acrocentric chromosome


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ac·ro·cen·tric chro·mo·some

a chromosome with the centromere placed very close to one end so that the short arm is very small, and often has a satellite.

ac·ro·cen·tric chro·mo·some

(ak'rō-sen'trik krō'mŏ-sōm)
A chromosome with the centromere placed very close to one end so that the short arm is very small, often with a satellite.
References in periodicals archive ?
Karyotype in conventional staining of a female Cerradomys scotti (MN82753), collected at Fazenda Santa Cruz (locality 6), showing 2n=58, FN=68, with six pairs of biarmed and 22 pairs of acrocentric chromosomes. X chromosome as a medium biarmed chromosome.
cariba displayed a karyotype 2n= 60, comprised of 9 pairs of metacentric (M), 15 pairs of submetacentric (SM), 1 pair of subtelocentric (ST) and 5 pairs of acrocentric chromosomes. The chromosome arm number (NF value) equaled 110 (Figure 1a).
[3] This raises the prospect of determining the familial transmission of individual acrocentric chromosomes.
One of the structural chromosomopathies is the Robertsonian translocation, defined as the fusion of two non-homologous acrocentric chromosomes (1,2,3).
Jumping translocations of 1q fusing with the short-arm telomeric regions of at least one of the acrocentric chromosomes 13, 14, 15, 21, and 22 were noted in 75% (25/33) of cases.
Abdel-Basset & Fayza (2004) studied karyotype characteristics, such as chromosome size and variable morphology, including metacentric, submetacentric, and acrocentric chromosomes, and reported chromosome length ranging from 1.90 to 0.46 [micro]m in Venus verrucosa and 1.10 to 0.50 [micro]m in Ruditapes decussatus, both from the family Veneridae.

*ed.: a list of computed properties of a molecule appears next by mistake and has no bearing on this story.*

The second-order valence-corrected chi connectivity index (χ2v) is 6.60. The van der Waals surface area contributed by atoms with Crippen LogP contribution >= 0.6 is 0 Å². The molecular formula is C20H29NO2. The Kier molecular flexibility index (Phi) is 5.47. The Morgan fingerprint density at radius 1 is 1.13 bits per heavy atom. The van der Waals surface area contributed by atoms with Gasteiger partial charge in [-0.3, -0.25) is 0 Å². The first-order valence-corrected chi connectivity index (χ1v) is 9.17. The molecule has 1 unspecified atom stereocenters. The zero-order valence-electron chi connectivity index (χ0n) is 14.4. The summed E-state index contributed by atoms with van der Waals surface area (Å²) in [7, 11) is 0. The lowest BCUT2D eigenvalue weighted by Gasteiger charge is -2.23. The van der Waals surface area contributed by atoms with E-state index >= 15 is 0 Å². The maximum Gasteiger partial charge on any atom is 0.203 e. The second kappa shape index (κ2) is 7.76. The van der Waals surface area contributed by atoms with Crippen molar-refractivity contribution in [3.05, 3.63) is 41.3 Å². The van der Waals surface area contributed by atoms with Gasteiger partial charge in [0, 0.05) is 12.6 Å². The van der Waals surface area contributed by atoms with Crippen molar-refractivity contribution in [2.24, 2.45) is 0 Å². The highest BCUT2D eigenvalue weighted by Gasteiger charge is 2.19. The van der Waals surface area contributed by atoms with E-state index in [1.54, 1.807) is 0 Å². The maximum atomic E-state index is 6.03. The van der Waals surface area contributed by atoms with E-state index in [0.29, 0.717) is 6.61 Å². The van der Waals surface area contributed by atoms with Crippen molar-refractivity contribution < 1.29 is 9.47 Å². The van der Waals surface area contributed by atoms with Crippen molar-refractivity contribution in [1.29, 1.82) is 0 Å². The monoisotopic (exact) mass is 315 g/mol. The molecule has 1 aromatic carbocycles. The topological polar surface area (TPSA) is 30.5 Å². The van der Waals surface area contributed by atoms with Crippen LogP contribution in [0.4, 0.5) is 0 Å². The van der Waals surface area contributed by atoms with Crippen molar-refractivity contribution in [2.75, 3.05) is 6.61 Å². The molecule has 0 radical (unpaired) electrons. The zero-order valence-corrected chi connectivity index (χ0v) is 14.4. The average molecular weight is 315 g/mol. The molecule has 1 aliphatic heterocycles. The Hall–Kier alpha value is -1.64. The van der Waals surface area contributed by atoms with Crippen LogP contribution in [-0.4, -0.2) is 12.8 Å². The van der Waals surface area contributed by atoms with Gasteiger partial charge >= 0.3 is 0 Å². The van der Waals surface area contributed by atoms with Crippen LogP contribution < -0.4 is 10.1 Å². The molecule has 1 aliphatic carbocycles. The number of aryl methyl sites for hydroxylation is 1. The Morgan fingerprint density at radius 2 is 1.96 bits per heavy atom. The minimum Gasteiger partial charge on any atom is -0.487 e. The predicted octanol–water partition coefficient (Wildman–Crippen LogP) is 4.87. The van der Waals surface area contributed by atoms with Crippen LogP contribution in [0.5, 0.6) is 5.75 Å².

The NORs were first described by Heitz in 1931 and by McClintock in 1934.7 These NORs are located on each of the short arms of the acrocentric chromosomes 13, 14, 15, 21 and 22.
Down syndrome (DS) is the most common autosomal abnormality and is the most genetic cause of mental retardation, appearing in about 1 of every 700 newborns.[sup][1],[2] DS can be caused by three types of chromosomal abnormalities: Trisomy 21, translocation, or mosaicism.[sup][2] Trisomy 21 is characterized by the presence of three copies of chromosomes 21, generally resulting from nondisjunction during maternal meiosis whereas the extra chromosome 21 in mosaic DS arises from mitotic nondisjunction in a chromosomally normal zygote.[sup][3] For DS by translocation, the extra chromosome 21 translocated to other chromosomes or to the acrocentric chromosomes of D and G group that is, 13, 14, 15, 21, and 22.[sup][4]
Because no reads aligned to the short arms of the acrocentric chromosomes 13p, 14p, 15p, 21p, 22p, and Y, these were excluded from the analysis.
Further subdivision of translocation types can be made according to the exchange of chromosomal material and are classified as: (i) reciprocal, when segments from two different chromosomes have been exchanged; or (ii) robertsonian, in five acrocentric chromosomes (13, 14, 15, 21 and 22), where long arms fuse to form a single chromosome with a single centromere.
For example in the mammals multiple repeat copies of the rRNA are tandemly organized in a head to tail fashion on acrocentric chromosomes and are transcribed by RNA polymerase I (Pol I).
Acanthurus coeruleus presented In = 48, composed of two submetacentric, four subtelocentric, and 42 acrocentric chromosomes (Figure 2(a)).